A report released by the Veterans Affairs Office of Inspector General found that pathologist Robert Levy misdiagnosed more than 3,000 veterans while routinely reporting to work drunk. Photo by Tasos Katopodis/UPI | License Photo
June 2 (UPI) -- A pathologist at a Veterans Affairs hospital in Arkansas misdiagnosed thousands of veterans resulting in "devastating, tragic and deadly" consequences, according to a report released Wednesday.
The report by the VA's Office of Inspector General found that former pathologist Robert Levy routinely worked while under the influence of alcohol, and leadership at Veterans Health Care System of the Ozarks in Fayetteville, Ark., failed to promote "a culture of accountability" at the facility.
"Any one of these breakdowns could cause harmful results," the report states. "Occurring together and over an extended period of time, the consequences were devastating, tragic and deadly."
Levy, 54, worked at the Arkansas facility for 13 years and a review of nearly 34,000 cases Levy had diagnosed during that period found more than 3,000 errors including 589 "major diagnostic discrepancies" that caused medical harm to patients.
At least 15 of Levy's patients died including a patient in 2012 who underwent a prostate biopsy that Levy reported as benign although reviewers identified cancer in two specimens and a second patient who was treated for small cell cancer based on Levy's diagnosis, although reviewers determined the patient had squamous cell cancer, requiring surgery that was not offered.
Levy was fired in 2018, months after he was arrested on suspicion of driving while intoxicated in the parking lot of a local post office during work hours. In January, he was sentenced to 20 years in prison after pleading guilty to involuntary manslaughter and mail fraud.
He had previously been removed from clinical practice facility in 2016 after a test revealed his blood alcohol content was high during work hours but returned months later after attending a treatment program and agreeing to regular tests for drug and alcohol use.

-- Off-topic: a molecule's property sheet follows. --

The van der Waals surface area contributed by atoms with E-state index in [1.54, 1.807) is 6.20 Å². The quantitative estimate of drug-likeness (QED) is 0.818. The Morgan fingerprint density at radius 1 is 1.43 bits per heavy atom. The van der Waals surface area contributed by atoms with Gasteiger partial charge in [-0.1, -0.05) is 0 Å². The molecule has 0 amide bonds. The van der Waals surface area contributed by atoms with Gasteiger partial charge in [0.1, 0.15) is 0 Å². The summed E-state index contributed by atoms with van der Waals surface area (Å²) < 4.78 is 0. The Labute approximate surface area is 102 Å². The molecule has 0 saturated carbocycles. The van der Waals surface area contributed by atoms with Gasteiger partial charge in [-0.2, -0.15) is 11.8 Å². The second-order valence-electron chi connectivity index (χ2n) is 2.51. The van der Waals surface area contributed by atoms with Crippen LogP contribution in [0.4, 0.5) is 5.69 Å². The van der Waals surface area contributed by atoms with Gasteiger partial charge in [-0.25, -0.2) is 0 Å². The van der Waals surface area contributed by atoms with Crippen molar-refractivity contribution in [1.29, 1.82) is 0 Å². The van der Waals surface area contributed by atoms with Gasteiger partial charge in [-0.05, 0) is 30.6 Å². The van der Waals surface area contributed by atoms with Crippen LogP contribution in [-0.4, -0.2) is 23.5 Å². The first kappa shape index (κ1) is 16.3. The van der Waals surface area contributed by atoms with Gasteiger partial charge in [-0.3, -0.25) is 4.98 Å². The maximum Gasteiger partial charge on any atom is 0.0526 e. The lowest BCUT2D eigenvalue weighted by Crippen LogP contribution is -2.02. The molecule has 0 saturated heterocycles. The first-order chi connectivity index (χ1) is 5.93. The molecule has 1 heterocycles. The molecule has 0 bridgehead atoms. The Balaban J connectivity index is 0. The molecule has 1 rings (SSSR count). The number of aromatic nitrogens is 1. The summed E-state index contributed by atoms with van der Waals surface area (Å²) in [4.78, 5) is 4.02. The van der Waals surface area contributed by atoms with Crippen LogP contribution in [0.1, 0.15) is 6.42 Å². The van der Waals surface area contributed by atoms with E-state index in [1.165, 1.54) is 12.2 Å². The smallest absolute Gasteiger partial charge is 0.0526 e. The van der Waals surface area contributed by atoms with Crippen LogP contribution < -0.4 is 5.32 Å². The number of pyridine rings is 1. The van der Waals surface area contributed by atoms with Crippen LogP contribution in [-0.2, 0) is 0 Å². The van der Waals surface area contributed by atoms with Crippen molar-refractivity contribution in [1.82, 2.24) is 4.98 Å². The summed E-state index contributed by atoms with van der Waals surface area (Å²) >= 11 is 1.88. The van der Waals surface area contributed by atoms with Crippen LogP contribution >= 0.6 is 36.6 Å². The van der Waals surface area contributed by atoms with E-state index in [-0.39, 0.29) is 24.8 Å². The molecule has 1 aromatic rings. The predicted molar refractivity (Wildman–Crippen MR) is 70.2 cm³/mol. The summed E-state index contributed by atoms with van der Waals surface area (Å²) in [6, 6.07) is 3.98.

Despite reports that Levy was observed as "drowsy, glassy-eyed, slurring his words, and with an unsteady gait," urine and blood tests were reported to be negative, although after his dismissal Levy admitted to purchasing a substance online that was "similar to alcohol but more potent" and not detectable using routine tests.
In 2014, Dr. Mark Worley, who served as the facility's chief of staff from 2012 to 2018, told investigators he received "episodic, informal reports related to Dr. Levy's smelling like alcohol or other possible signs of impairment," but concluded that they were "not actionable."
Worley also received a complaint that Levy smelled of alcohol at which point the report states that Levy "gave an implausible excuse for his smelling like alcohol (drinking a lot of juice)." Worley determined that Levy did not smell of alcohol and did not take further action.
The report also found that Levy subverted peer review practices meant to protect against errors and that other pathologists did not review his work or assess his performance when his credentials were up for renewal.
"The OIG concluded that facility leaders did not meet [the Veterans Health Administration's] goal to establish an environment in which staff act with integrity to achieve accountability," the report said.
VA press secretary Terrence L. Hayes told The Washington Post that the agency is "fully committed" to improving protections for patients following the report.
"The investigations into this matter revealed that the pathologist sought to deceive the government and VA was not aware of the actions he took to conceal his errors," said Hayes. "Once the full extent of his actions was known, VA worked immediately to enact process changes at [the Arkansas facility] and nationally that would prevent any provider from causing tragic patient harm."